Production enhancement from sand management philosophy. A Case Study from Statfjord and Gullfaks
- Jamie Stuart Andrews (Statoil) | H. Kjorholt | H. Joranson
- Document ID
- Society of Petroleum Engineers
- SPE European Formation Damage Conference, 25-27 May, Sheveningen, The Netherlands
- Publication Date
- Document Type
- Conference Paper
- 2005. Society of Petroleum Engineers
- 3 Production and Well Operations, 4.1.9 Tanks and storage systems, 4.3.4 Scale, 1.6 Drilling Operations, 4.1.2 Separation and Treating, 3.2.3 Hydraulic Fracturing Design, Implementation and Optimisation, 4.2 Pipelines, Flowlines and Risers, 5.1.1 Exploration, Development, Structural Geology, 1.8 Formation Damage, 1.2.3 Rock properties, 5.6.4 Drillstem/Well Testing, 3.2.5 Produced Sand / Solids Management and Control, 4.1.5 Processing Equipment, 2.4.3 Sand/Solids Control, 4.5 Offshore Facilities and Subsea Systems, 2.2.2 Perforating, 4.2.3 Materials and Corrosion, 2.4.5 Gravel pack design & evaluation
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Statfjord and Gullfaks are "Brown" fields operated by Statoil in the Tampen area of the North Sea. The production from these fields is characterized by large volumes of water and increasing sanding tendencies. The operator has for many years followed a strategy whereby sand produced with the wellstreams has been handled topsides prior to on-site disposal. The adoption of a sand management strategy has been crucial for prolonging economic reservoir development during tail production.By choosing to deal with sand topsides the operator has been able to pursue low cost slot replacement drilling where wells are completed without sand control equipment. The cased-hole functionality has facilitated multi-target drilling and is suited to selective production of each sand member through cheap plug/perf interventions.
Significant gains in production (acceleration) and reserves (IOR) have resulted from the pursuance of sand management in these fields.Examples of wells showing productivity improvements as a direct result of allowing intervals to produce sand are presented. In addition, production gains achieved from replacing choked back "sand free" production with "maximum acceptable sand rate" production are presented. Increased sand tolerance has also led to reserve increases in some wells as unproductive intervals that were previously sanded up have cleaned up and started to flow. It will be argued that this strategy negates many concerns with formation damage during well work because such damage is produced out with the sand and the wells clean up naturally.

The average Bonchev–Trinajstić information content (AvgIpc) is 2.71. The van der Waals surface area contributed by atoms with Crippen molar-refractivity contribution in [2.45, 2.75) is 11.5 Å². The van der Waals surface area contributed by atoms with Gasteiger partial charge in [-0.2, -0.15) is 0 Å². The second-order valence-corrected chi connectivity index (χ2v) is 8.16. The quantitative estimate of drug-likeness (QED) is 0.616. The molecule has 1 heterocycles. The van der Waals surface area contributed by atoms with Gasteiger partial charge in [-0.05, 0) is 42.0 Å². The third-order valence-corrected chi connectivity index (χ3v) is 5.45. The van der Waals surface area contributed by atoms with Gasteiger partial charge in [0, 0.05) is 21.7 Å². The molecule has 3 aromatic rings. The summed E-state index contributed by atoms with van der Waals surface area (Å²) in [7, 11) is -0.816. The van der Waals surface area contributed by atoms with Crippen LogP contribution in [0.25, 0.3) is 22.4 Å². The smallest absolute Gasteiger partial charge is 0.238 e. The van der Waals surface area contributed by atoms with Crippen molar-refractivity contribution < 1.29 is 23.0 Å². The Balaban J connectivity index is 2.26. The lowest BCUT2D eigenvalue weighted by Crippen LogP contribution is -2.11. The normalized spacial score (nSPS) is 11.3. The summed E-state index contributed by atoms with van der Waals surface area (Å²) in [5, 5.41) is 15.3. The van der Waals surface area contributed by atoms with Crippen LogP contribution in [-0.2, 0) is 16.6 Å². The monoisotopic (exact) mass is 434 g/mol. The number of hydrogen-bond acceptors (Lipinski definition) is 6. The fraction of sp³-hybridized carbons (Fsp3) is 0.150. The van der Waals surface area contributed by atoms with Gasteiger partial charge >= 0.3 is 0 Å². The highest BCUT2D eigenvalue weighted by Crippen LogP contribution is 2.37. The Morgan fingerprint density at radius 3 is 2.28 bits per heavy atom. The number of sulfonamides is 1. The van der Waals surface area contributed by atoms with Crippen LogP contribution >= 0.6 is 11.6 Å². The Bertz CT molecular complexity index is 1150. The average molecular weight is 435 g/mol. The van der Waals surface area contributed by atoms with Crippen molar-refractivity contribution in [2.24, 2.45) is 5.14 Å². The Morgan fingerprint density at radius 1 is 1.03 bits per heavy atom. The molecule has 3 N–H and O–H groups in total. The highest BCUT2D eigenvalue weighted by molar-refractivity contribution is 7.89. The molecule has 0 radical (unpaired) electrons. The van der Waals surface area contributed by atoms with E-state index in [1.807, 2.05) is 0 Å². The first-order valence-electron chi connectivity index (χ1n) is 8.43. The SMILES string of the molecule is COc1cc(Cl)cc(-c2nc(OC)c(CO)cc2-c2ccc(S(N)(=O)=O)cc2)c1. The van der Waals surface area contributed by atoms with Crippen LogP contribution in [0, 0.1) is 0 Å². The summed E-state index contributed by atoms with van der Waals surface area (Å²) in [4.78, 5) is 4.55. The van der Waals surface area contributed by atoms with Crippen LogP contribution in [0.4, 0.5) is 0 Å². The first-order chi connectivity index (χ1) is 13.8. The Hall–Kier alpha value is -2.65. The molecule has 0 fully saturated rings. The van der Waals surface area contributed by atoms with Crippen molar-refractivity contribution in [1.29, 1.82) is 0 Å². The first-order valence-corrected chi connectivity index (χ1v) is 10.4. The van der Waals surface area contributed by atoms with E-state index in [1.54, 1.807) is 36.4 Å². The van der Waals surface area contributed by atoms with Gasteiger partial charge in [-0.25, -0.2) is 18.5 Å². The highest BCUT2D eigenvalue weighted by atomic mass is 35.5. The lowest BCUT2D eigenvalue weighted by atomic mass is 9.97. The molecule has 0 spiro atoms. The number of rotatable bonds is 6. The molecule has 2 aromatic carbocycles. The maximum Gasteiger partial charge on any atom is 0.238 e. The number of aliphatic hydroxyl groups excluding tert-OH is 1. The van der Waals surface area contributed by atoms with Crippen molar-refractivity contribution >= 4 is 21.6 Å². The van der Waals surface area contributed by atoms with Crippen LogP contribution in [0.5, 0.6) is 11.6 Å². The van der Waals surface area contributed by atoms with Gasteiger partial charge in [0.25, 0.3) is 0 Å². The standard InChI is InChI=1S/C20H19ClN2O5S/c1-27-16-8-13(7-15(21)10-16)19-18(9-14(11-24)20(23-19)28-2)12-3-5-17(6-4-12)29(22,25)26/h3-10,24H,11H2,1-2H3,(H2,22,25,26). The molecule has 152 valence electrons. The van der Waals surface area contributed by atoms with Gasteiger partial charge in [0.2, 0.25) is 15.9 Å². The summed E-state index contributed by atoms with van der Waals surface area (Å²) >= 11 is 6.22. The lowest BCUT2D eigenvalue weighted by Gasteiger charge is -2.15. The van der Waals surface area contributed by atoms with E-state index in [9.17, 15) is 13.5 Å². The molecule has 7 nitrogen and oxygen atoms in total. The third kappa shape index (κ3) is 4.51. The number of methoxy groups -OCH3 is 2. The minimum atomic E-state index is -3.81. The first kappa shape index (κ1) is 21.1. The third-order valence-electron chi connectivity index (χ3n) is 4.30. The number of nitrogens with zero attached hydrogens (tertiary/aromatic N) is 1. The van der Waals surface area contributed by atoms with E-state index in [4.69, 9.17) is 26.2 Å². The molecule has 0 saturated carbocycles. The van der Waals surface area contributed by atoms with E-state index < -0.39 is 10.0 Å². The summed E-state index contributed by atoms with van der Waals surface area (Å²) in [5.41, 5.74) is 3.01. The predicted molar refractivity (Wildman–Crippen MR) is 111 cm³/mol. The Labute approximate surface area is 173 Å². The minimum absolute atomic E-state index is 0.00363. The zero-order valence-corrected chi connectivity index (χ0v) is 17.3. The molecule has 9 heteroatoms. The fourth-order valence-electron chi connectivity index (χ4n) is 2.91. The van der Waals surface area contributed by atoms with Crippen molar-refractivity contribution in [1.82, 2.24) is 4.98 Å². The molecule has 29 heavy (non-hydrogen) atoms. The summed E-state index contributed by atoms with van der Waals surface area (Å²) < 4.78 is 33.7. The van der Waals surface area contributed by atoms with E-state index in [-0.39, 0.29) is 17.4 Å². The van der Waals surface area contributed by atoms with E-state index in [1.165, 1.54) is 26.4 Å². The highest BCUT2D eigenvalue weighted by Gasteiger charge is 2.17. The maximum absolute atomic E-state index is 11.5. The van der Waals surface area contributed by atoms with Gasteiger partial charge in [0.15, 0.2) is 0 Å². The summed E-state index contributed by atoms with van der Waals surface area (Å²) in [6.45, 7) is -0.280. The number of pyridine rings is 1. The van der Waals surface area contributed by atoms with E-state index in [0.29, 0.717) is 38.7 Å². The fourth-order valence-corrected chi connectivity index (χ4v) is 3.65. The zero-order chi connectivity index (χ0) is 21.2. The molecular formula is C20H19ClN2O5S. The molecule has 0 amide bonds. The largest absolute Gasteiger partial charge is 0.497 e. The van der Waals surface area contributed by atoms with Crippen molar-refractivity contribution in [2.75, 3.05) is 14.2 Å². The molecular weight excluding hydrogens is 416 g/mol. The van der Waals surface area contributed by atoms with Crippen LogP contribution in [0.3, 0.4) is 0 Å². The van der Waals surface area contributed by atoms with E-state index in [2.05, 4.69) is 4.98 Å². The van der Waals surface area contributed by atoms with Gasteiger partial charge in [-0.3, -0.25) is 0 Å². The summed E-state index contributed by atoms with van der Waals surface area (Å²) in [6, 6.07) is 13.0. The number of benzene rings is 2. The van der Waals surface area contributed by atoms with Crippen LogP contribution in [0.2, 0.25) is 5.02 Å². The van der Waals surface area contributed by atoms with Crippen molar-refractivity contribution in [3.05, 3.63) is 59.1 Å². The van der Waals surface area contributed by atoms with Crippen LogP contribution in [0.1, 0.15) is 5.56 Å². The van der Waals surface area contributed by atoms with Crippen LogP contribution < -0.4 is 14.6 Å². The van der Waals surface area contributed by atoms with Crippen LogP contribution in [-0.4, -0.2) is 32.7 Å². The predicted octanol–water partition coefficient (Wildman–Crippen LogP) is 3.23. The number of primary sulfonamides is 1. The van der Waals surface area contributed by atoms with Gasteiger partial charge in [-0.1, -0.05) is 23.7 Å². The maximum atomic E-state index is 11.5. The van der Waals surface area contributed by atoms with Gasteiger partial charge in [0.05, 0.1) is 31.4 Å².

The transient nature of sand production is discussed and the production gains observed in each field is presented.Such a strategy requires that the sand production is managed in a safe and controlled manner where the negative consequences of sand production are manageable and predictable. This paper will also discuss the improvements made in sand detection and on-line erosion mapping required to improve the sand tolerance of these facilities.
Sand management is not a new concept. It has been used successfully in heavy oil developments for several years. Cold production of oils with viscosities as high as 11000 cp has found to be economic provided large sand influx is maintained in these wells. Erosion concerns in such low velocity cases are generally not limiting. In more traditional environments, sand production has been considered unacceptable. Operators have typically implemented a conservative approach where production rate (and revenue) has been restricted to reduce sand production and decrease the risk of erosion leading to a loss of containment. However, recent sand management practices have shown good results in both technical and economic terms through controlled sand production to surface rather than classical sand control through total sand exclusion[2-5].
On Statoil's Statfjord and Gullfaks fields a sand management strategy has been in place for more than a decade. By choosing to permit sand production to surface the operator has reaped production benefits and avoided costly sand control completions during infill drilling operations. This strategy has moved the production bottleneck away from well potential and over to sanding levels on these fields. Typically, wells are choked back to a maximum sand free rate (MSFR) or to a Maximum Acceptable Sand Rate (MASR). Production of sand creates disposal issues and several integrity challenges:
Sand is erosive and may affect the functionality of valves and regularity equipment.
Uncontrolled erosion can lead to loss of integrity and hazardous situations.
Sand fill in separators or storage tanks /transportation vessel may cause process problems and ultimately lead to costly shut downs and removal operations.
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